Uploaded by Sokha Heng

Basic C

Basic of C Programming
Heng sokha
A Simple C Program
/* A Simple C Program */
#include <stdio.h>
int main(void)
printf(“C is Sea\n”);
return 0;
Structure of C Program
Structure of C Program
Backslash Codes
Header Files
The following list contains the set of standard headers (24 Header files):
Concept of Variable
• Programs operate on data.
• The instruc?ons that make up the program and the data that it acts upon have to be
stored somewhere while the computer is execu?ng that program.
• a computer provides a random access memory (RAM) for storing the executable
program code and the data
A computer memory is made up of registers and cells which are capable of
holding informa?on in the form of binary digits 0 and 1 (bits). It accesses data as a
collec?on of bits, typically 8 bits, 16 bits, 32 bits or, 64 bits.
Data is stored in the memory at physical memory loca?ons. These loca?ons are
known as the memory address. Therefore, each byte can be uniquely iden?fied by
its address
Concept of Variable (2)
• A variable is an identifier for a memory location in which data can be stored and
subsequently recalled
Concept of Variable (2)
Syntax of Variable Declaration:Syntax !ន#រ%ប#ស អ)*ត,
[DataType] Variable_Name; or
[DataType] Variable_Name= initialized Value;
Example: int salary = 65000;
Data type
character—Keyword used is char
integer—Keyword used is int
floating-point—Keyword used is float
double precision floating point—Keyword used
is double
valueless—Keyword used is void
Data type
Data type
• Tokens are one or more symbols understood by the compiler that help it interpret the program code.
• There are five classes of tokens: identifiers, reserved words, operators, separators, and constants.
• Identifier It is a sequence of characters invented by the programmer to identify or name a specific
object, and the name is formed by a sequence of letters, digits, and underscores.
• Keywords These are explicitly reserved words that have a strict meaning as individual tokens to the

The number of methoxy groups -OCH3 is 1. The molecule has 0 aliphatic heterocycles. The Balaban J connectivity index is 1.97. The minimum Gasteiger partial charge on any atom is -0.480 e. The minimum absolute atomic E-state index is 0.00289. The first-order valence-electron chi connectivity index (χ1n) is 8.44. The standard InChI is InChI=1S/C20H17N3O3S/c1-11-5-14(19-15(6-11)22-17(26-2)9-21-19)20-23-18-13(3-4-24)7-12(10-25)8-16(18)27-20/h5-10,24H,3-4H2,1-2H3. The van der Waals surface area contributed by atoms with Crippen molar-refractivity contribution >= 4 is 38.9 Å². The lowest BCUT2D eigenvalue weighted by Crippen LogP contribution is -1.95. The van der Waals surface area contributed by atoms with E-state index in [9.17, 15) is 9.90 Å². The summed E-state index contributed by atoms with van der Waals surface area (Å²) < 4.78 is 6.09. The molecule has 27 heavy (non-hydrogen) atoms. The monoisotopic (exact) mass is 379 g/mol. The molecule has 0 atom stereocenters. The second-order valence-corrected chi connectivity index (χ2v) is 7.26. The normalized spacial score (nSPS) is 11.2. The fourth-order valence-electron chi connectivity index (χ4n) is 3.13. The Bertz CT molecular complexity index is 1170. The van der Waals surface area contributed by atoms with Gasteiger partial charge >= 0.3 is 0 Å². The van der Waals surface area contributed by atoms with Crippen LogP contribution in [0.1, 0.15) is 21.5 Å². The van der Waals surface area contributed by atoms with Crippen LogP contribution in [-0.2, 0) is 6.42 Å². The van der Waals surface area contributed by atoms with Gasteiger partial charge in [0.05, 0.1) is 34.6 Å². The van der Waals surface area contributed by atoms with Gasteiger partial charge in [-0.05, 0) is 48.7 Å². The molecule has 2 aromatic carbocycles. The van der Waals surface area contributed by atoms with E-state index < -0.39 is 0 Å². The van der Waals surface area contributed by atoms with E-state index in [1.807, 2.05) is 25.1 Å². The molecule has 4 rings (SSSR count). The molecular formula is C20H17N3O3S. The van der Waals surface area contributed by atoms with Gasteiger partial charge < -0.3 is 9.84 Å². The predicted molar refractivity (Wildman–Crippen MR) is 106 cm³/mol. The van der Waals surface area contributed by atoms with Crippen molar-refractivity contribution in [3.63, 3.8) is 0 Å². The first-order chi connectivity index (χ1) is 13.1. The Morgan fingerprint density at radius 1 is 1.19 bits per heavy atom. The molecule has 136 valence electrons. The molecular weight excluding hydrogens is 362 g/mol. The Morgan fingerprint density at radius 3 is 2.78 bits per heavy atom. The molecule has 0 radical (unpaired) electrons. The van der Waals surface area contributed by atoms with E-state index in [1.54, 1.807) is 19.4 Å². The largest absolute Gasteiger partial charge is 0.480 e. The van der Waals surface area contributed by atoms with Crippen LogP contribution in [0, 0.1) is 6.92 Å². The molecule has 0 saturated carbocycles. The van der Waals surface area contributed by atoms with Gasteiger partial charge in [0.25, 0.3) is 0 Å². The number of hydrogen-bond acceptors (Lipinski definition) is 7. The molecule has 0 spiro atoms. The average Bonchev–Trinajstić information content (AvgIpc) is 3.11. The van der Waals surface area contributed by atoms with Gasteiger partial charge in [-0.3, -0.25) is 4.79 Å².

compiler. They cannot be redefined or used in other contexts. Use of variable names with the same name
as any of the keywords will cause a compiler error.
• Operators These are tokens used to indicate an action to be taken (usually arithmetic operations, logical
operations, bit operations, and assignment operations).
• Separators These are tokens used to separate other tokens. Two common kinds of separators are
indicators of an end of an instruction and separators used for grouping.
• Constant It is an entity (value) that does not change.
• Identifier is a sequence of characters invented by the programmer to identify or name a
specific object, and the name is formed by a sequence of letters, digits, and underscores.
• In C, variables, arrays, functions, and labels are named. the names of those variables, arrays,
functions and labels are identifiers
•Some rules must be kept in mind when naming identifiers
1. The first character must be an alphabetic character (lower-case or capital letters) or an
underscore ‘_’.
2. All characters must be alphabetic characters, digits, or underscores.
3. A keyword cannot be duplicated by an identifier. A keyword is word which has special
meaning in C.
Ex. int score_1=80; //correct
int main=50; // error because main is a keyword in C
int math score=80 // error because there is space
• Keywords are the vocabulary of C
• A constant is an explicit data value written by the programmer. Thus, it is a value known to the compiler
at compiling time.
Example: 20, 45.3, ‘A’, “Hello” are constants
a literal integer (e.g. 20, 134…) is considered to be int
If suffix is added to a literal integer, it will be specified to be other type of data
• suffix L or l : ex. 134L or 134l is long
• suffix U or u :ex. 134U or 134u is unsigned integer
• suffix 0: ex. 0134 is octal
• suffix 0x or 0X: : ex. 0x25, 0x5C is hexadecimal
A floating-point constant consists of an integer part, a decimal point, a fractional part
• Ex. 156.67 ( 156 is integer, “.” is decimal point, and 67 is fractional part)
An exponent field containing an e or E followed by an integer. ( e/E stands for exponent)
• Ex. 2.164E-3 = 2.164 × 10-3
Operators and Expressions
An operator is a symbol that specifies the mathematical, logical, or relational operation to be performed
Binary Operators
• Arithmetic binary operators
12 + 4.9
• Priority: 1. ()
2. *, /, %
3. +, -